Even so, there may be formal changes in guidelines coming soon. In 2014, the Food and Drug Administration approved an HPV test as a primary cervical cancer screen (use of an HPV test alone). In response, a panel of experts issued interim (temporary) guidance in 2015 for using only HPV testing starting at age 25 as an alternative to Pap smears alone or co-testing. In 2016, the American College of Obstetricians and Gynecologists (ACOG) released a statement that, for women ages 30 to 65, either Pap smears alone or co-testing are still specifically recommended in current guidelines from most major societies but that use of HPV screening alone in women age 25 years or older can be considered as an option.

In October of 2017, the U.S. Preventive Services Task Force revised its prior recommendation of co-testing for cervical cancer screening to propose that women ages 30 to 65 either have HPV tests every five years or a Pap smear every three years, but the update has not yet been finalized.** 

It is important to note that HPV tests and Pap smears are screening tools and are not diagnostic by themselves. Any positive or abnormal results must be followed up by additional tests and procedures to make a final diagnosis. And while most cervical cancers are caused by high-risk strains of HPV, the few cancers that are not caused by HPV would be missed by using HPV screening alone.

**Update: On August 21, 2018, the U.S. Preventive Services Task Force finalized its recommendations for cervical cancer screening. For women aged 30 to 65 years, the Task Force recommends three options: screening every 3 years with a Pap smear alone, every 5 years with HPV testing alone, or every 5 years with HPV testing in combination with a Pap smear (cotesting). The Task Force does not recommend one option over the other, instead stating that the goal should be that “women receive adequate screening, regardless of which strategy is used.”

View Sources

Ogilvie, G.S., et al. (July 3, 2018) Effect of screening with primary cervical HPV testing vs cytology testing on high-grade cervical intraepithelial neoplasia at 48 months: The HPV FOCAL Randomized Clinical Trial. JAMA. Available online at http://dx.doi.org/10.1001/jama.2018.7464. Accessed on July 20, 2018.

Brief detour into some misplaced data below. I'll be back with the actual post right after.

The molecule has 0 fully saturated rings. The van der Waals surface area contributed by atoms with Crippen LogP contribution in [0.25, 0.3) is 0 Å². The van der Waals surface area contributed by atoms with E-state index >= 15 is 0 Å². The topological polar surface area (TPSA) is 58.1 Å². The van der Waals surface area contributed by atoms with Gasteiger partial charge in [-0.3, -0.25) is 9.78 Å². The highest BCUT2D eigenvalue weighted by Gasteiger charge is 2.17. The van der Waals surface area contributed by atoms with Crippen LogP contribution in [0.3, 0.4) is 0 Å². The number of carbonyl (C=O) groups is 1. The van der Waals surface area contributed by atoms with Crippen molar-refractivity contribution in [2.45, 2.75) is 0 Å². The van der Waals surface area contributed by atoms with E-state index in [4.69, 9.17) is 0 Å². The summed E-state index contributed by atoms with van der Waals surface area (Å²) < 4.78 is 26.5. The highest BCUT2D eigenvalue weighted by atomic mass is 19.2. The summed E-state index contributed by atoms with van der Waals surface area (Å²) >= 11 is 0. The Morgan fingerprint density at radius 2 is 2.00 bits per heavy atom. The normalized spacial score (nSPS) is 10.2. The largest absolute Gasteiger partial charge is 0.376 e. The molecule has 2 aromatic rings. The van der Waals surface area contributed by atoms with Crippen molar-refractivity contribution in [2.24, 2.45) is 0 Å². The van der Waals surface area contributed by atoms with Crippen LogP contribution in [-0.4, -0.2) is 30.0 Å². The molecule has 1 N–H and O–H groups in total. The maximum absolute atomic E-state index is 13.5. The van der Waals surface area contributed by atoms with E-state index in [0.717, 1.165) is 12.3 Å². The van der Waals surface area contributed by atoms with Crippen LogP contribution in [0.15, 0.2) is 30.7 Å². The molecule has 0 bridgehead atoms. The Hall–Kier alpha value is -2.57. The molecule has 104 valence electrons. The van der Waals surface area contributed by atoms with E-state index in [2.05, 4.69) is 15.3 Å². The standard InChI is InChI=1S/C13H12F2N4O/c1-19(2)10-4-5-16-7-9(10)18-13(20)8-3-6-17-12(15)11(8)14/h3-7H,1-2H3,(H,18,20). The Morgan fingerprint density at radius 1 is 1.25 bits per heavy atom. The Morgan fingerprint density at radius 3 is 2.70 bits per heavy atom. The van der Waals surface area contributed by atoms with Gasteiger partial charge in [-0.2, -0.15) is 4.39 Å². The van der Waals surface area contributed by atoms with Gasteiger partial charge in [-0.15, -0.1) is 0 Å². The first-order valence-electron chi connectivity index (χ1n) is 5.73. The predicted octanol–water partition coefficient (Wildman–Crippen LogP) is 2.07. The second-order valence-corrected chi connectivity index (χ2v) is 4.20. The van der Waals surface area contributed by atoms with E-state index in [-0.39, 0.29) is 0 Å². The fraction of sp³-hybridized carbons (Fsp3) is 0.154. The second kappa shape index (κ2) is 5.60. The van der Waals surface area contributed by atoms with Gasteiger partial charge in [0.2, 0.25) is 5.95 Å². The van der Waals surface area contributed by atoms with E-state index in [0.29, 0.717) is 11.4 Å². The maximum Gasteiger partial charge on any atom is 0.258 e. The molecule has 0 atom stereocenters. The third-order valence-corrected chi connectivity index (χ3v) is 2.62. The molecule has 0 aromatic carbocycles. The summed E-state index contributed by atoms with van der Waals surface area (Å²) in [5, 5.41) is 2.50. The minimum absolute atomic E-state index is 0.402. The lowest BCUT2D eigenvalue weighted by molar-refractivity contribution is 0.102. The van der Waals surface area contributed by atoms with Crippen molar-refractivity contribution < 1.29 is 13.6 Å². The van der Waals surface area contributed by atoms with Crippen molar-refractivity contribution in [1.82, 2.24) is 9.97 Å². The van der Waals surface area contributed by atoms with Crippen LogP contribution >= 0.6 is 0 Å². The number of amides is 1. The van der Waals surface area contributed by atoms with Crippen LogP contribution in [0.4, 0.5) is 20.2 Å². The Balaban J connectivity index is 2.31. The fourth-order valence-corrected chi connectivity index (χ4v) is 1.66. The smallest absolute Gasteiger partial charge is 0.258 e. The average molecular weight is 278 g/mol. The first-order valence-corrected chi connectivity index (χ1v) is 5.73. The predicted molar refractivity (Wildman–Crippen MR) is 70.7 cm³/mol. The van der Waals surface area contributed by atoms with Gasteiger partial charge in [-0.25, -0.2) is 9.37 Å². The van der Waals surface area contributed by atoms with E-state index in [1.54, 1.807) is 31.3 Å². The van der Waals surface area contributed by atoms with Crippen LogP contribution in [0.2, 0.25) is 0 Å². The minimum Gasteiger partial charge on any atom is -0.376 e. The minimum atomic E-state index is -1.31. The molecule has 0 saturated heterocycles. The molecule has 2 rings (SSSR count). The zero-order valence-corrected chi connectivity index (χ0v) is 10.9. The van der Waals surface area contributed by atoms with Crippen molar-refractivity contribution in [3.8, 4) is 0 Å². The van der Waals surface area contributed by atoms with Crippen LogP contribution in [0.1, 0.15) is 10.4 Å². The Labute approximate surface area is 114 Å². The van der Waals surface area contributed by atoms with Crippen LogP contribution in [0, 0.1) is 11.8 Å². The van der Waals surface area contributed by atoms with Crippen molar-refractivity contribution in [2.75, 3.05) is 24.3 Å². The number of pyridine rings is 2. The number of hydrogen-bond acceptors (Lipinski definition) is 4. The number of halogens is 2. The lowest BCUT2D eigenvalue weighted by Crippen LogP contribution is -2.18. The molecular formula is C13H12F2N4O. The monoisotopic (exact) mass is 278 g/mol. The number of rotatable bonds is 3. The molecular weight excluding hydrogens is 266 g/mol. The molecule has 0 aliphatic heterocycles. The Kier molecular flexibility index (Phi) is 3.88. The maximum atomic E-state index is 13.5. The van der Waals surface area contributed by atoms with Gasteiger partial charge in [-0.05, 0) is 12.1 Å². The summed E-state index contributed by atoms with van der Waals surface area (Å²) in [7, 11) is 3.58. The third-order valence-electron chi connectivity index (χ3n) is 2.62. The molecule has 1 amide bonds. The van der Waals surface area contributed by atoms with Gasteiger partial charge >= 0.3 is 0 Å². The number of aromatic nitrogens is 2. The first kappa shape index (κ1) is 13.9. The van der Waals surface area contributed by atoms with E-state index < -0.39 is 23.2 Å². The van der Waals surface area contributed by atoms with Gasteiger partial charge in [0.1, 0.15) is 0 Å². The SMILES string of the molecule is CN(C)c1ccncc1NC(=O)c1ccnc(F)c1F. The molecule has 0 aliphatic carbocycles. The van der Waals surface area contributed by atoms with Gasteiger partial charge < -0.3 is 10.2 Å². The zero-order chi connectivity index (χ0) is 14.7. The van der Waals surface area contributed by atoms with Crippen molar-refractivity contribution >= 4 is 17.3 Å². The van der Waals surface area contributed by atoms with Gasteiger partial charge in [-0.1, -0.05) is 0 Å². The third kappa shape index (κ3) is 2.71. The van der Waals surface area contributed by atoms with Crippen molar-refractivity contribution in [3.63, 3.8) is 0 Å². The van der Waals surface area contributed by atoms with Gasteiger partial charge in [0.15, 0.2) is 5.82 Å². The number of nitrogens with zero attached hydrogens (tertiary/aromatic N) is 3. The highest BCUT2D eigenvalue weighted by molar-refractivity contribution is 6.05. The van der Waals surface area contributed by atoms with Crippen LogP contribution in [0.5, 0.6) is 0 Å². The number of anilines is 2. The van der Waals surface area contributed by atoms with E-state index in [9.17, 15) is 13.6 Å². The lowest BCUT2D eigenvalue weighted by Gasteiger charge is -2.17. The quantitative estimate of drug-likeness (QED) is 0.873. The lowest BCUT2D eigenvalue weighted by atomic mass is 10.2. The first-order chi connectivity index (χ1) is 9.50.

(January 4, 2018) American Cancer Society. Key statistics for cervical cancer. Available online at https://www.cancer.org/cancer/cervical-cancer/about/key-statistics.html. Accessed on July 20, 2018.

(February 19, 2015) National Cancer Institute. HPV and cancer. Available online at https://www.cancer.org/cancer/cervical-cancer/about/key-statistics.html. Accessed on July 20, 2018.

McGinley, L. (July 3, 2018) Washington Post. To your health: HPV test is better than Pap smear at detecting precancerous cervical changes, study says. Available online at https://www.washingtonpost.com/news/to-your-health/wp/2018/07/03/hpv-test-is-better-than-pap-smear-at-detecting-cervical-pre-cancer-study-says/?noredirect=on&utm_term=.12a64d08beee. Accessed on July 20, 2018.

Bazian (July 4, 2018) NHS Choices. HPV testing could be more accurate than smear tests for initial screening of cervical cancer. Available online at https://www.nhs.uk/news/cancer/hpv-testing-could-be-more-accurate-smear-tests-initial-screening-cervical-cancer/. Accessed on July 20, 2018.

(September 16, 2015) CDC. Cervical cancer screening guidelines chart. Available online at https://www.cdc.gov/cancer/cervical/pdf/guidelines.pdf. Accessed on July 20, 2018.

(October 13, 2017) U.S. Preventive Services Task Force. Draft recommendation statement: Cervical cancer: Screening. Available online at https://www.uspreventiveservicestaskforce.org/Page/Document/draft-recommendation-statement/cervical-cancer-screening2. Accessed on July 20, 2018.

(August 2018) U.S. Preventive Services Task Force. Final recommendation statement: Cervical cancer: Screening. Available online at https://www.uspreventiveservicestaskforce.org/Page/Document/UpdateSummaryFinal/cervical-cancer-screening2. Accessed August 29, 2018